At this point, relief has lost its power to motivate Wall Street. We know that the Fed’s current trajectory isn’t going to immediately crash the economy, but we just haven’t seen a lot of reasons to cheer.
Luckily earnings season starts in a few weeks. And while this quarterly cycle can be a catastrophe if too many companies miss their marks, I just don’t see that happening.
If anything, the right numbers will finally give us an incentive to hold the stocks we have and even expand our positions before the underlying companies grow beyond our reach.
We’ll know on July 13 when the big banks report. The clock is ticking. Make sure you’re in position to capture any big upside surprise . . . but keep an eye on the exit as well.
The Biggest Cycle In Years
For all practical purposes, earnings stopped mattering when the pandemic initially crashed fundamental analysis across the market and then the Fed’s response rendered year-to-year comparisons irrelevant.
Unless you look two years backward and forward, all growth trends became meaningless noise in the COVID era. We aren’t comparing apples and oranges. We’re comparing spaceships with dinosaurs.
And until that noise shook out of the market, stocks and sectors moved in uncanny unison. Buzz and adrenaline took over. When greed was in control, even obviously distressed names soared.
Once fear ran the show, it didn’t make much difference whether any given quarterly report was good, bad or indifferent. Strong showings got sold. Weak ones got sold too.
But this quarter, earnings might actually matter. I hope so. In that scenario, the bulls might get the upper hand.
After all, the market as a whole looks fairly valued by any stretch of the imagination here at under 16X projected earnings. As long as those projections hold up, there’s no compelling reason to sell . . . even in a rising-rate world.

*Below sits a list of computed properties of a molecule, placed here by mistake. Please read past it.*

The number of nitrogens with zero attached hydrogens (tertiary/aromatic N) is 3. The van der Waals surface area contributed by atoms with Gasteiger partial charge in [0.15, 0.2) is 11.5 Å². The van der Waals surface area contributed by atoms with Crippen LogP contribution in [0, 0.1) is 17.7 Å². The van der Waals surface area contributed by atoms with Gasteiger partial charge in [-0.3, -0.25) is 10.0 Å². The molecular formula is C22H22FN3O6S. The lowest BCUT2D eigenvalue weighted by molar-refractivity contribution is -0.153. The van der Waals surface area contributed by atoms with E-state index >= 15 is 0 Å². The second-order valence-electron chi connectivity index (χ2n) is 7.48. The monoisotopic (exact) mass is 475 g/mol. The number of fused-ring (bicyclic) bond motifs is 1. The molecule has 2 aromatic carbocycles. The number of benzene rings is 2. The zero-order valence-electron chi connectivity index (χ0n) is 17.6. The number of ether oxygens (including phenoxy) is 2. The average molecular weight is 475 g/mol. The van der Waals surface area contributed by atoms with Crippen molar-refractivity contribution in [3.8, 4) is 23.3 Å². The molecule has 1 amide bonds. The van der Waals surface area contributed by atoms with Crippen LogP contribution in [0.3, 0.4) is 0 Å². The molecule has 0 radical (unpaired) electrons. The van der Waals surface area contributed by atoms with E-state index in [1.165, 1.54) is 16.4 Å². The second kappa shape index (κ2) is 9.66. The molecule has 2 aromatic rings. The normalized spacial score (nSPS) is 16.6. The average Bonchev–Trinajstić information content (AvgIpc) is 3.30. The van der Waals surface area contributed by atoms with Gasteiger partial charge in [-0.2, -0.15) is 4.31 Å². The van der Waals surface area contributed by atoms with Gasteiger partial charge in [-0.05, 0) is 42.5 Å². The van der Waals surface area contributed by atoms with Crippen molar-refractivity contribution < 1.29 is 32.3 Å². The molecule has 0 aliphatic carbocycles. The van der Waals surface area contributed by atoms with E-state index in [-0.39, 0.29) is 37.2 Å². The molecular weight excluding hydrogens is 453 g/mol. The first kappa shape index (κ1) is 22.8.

Never forget that the Fed doesn’t want to set rates at an artificially high level forever. Their goal is to push the yield curve only to the point where inflation gets back under control. Right now, they think that means about 3-4% overnight lending rates over the next few years.
Despite what you’ve enjoyed in the post-2008 era, that’s not unusually high by historical standards. That’s “average.” And 16X earnings is equally “average” under those rate conditions.
To say it again, Wall Street has already priced that scenario into stock prices. If anything, fear has gotten a little exaggerated and stocks look cheap.
All we need is for the earnings side of the calculation to live up to expectations.
Fear Hits A Limit Too
We’ve seen long-term interest rates go down in the last few weeks, which is a signal that the bears are the ones who are letting their rhetoric run away with them.
Bond yields have a clear limit. If they get too high, money will flow back into the Treasury market to lock them in . . . and yields will drop in response, taking pressure off stock valuations and doing some of the Fed’s work for it.
But while this gives Wall Street a little more room to breathe, we need more before we see the market do more than drift. Investors need to be actively persuaded that the immediate future looks better than the scenarios we’ve all concocted to justify buying stocks at a given price.
We need a constructive catalyst. Historically, earnings season provided that tangible proof that corporate operations are throwing off more cash than analyst models projected.
CEOs that can confidently forecast growth are usually rewarded. Those who need to confess that things aren’t working out as well as hoped see their stocks decline.
Admittedly, forecasts have come down over the last few months. Nobody is blind to the economic pressure radiating from inflation on one side and the Fed on the other.
However, all the negativity now adds up to 4% year-over-year earnings growth this quarter for the market as a whole. That’s not a crash. It’s not an apocalyptic scenario. It’s actually pretty good.
And forecasts for the back half of the year are actually coming up to reflect the way corporate leadership is responding to the pressure. CEOs are finding new supply chains and new ideas. They’re learning.
I won’t be surprised to see guidance support roughly 10% earnings growth for the remainder of 2022. As long as stocks aren’t obscenely overbought, that’s usually a high enough expansion rate to justify buying.
Technically it’s a rally number. If the S&P 500 can hit that mark, it looks extremely attractive here at an “average” multiple.
Meanwhile, the Fed remains the staunch friend of all the banks, which are the first to report. Last quarter was a writeoff on that front. Forget the headline numbers.
All we need from the banks is confidence and some insight into whether consumers are holding up under the economic pain. I think they are. The banks have already told us as much.
I wouldn’t buy the big banks here, but I wouldn’t sell them either. Pivot to energy now. That’s literally where the heat is.